New Zealand markets closed
  • NZX 50

    11,641.85
    -12.71 (-0.11%)
     
  • NZD/USD

    0.6415
    +0.0041 (+0.64%)
     
  • NZD/EUR

    0.6082
    +0.0030 (+0.50%)
     
  • ALL ORDS

    7,503.50
    -50.50 (-0.67%)
     
  • ASX 200

    7,301.50
    -52.90 (-0.72%)
     
  • OIL

    80.34
    -0.88 (-1.08%)
     
  • GOLD

    1,811.40
    -3.80 (-0.21%)
     
  • NASDAQ

    11,994.26
    -47.63 (-0.40%)
     
  • FTSE

    7,556.23
    -2.26 (-0.03%)
     
  • Dow Jones

    34,429.88
    +34.87 (+0.10%)
     
  • DAX

    14,529.39
    +39.09 (+0.27%)
     
  • Hang Seng

    18,675.35
    -61.09 (-0.33%)
     
  • NIKKEI 225

    27,777.90
    -448.18 (-1.59%)
     
  • NZD/JPY

    86.1260
    -0.0390 (-0.05%)
     

Shareholders in CI Resources (ASX:CII) are in the red if they invested five years ago

The main aim of stock picking is to find the market-beating stocks. But in any portfolio, there will be mixed results between individual stocks. At this point some shareholders may be questioning their investment in CI Resources Limited (ASX:CII), since the last five years saw the share price fall 43%. The falls have accelerated recently, with the share price down 22% in the last three months. We note that the company has reported results fairly recently; and the market is hardly delighted. You can check out the latest numbers in our company report.

It's worthwhile assessing if the company's economics have been moving in lockstep with these underwhelming shareholder returns, or if there is some disparity between the two. So let's do just that.

See our latest analysis for CI Resources

In his essay The Superinvestors of Graham-and-Doddsville Warren Buffett described how share prices do not always rationally reflect the value of a business. One way to examine how market sentiment has changed over time is to look at the interaction between a company's share price and its earnings per share (EPS).

During the five years over which the share price declined, CI Resources' earnings per share (EPS) dropped by 18% each year. The share price decline of 11% per year isn't as bad as the EPS decline. So investors might expect EPS to bounce back -- or they may have previously foreseen the EPS decline.

The image below shows how EPS has tracked over time (if you click on the image you can see greater detail).

earnings-per-share-growth
earnings-per-share-growth

Before buying or selling a stock, we always recommend a close examination of historic growth trends, available here.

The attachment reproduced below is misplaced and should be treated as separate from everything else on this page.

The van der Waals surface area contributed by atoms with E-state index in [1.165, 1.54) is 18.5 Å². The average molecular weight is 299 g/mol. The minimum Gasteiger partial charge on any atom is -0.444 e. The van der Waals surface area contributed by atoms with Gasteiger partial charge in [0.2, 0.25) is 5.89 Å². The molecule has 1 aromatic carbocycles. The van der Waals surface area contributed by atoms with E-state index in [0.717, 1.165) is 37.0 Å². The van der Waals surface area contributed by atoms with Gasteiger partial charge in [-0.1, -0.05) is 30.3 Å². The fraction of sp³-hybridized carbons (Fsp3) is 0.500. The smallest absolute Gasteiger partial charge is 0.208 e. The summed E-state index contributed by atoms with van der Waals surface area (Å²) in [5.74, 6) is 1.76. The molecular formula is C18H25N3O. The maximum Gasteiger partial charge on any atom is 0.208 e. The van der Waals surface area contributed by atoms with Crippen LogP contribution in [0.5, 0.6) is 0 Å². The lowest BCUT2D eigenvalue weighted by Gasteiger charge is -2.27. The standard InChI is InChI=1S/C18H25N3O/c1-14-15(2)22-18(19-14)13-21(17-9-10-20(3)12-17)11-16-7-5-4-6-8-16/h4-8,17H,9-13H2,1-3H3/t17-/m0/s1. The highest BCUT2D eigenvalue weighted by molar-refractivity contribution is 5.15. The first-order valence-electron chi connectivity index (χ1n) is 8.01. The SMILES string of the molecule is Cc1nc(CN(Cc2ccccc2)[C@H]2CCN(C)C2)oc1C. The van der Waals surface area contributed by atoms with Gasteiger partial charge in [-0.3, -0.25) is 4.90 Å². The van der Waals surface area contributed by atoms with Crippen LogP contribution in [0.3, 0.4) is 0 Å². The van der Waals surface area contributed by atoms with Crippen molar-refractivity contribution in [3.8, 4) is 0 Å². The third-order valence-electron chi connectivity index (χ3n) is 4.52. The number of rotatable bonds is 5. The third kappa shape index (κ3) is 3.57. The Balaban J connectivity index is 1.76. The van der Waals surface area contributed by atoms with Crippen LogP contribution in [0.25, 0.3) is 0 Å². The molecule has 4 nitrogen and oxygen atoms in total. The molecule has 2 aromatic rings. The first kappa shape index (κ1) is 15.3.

What About Dividends?

When looking at investment returns, it is important to consider the difference between total shareholder return (TSR) and share price return. The TSR incorporates the value of any spin-offs or discounted capital raisings, along with any dividends, based on the assumption that the dividends are reinvested. It's fair to say that the TSR gives a more complete picture for stocks that pay a dividend. We note that for CI Resources the TSR over the last 5 years was -35%, which is better than the share price return mentioned above. And there's no prize for guessing that the dividend payments largely explain the divergence!

A Different Perspective

While the broader market lost about 2.8% in the twelve months, CI Resources shareholders did even worse, losing 12% (even including dividends). However, it could simply be that the share price has been impacted by broader market jitters. It might be worth keeping an eye on the fundamentals, in case there's a good opportunity. Unfortunately, last year's performance may indicate unresolved challenges, given that it was worse than the annualised loss of 6% over the last half decade. Generally speaking long term share price weakness can be a bad sign, though contrarian investors might want to research the stock in hope of a turnaround. While it is well worth considering the different impacts that market conditions can have on the share price, there are other factors that are even more important. For instance, we've identified 6 warning signs for CI Resources (3 are concerning) that you should be aware of.

If you are like me, then you will not want to miss this free list of growing companies that insiders are buying.

Please note, the market returns quoted in this article reflect the market weighted average returns of stocks that currently trade on AU exchanges.

Have feedback on this article? Concerned about the content? Get in touch with us directly. Alternatively, email editorial-team (at) simplywallst.com.

This article by Simply Wall St is general in nature. We provide commentary based on historical data and analyst forecasts only using an unbiased methodology and our articles are not intended to be financial advice. It does not constitute a recommendation to buy or sell any stock, and does not take account of your objectives, or your financial situation. We aim to bring you long-term focused analysis driven by fundamental data. Note that our analysis may not factor in the latest price-sensitive company announcements or qualitative material. Simply Wall St has no position in any stocks mentioned.

Join A Paid User Research Session
You’ll receive a US$30 Amazon Gift card for 1 hour of your time while helping us build better investing tools for the individual investors like yourself. Sign up here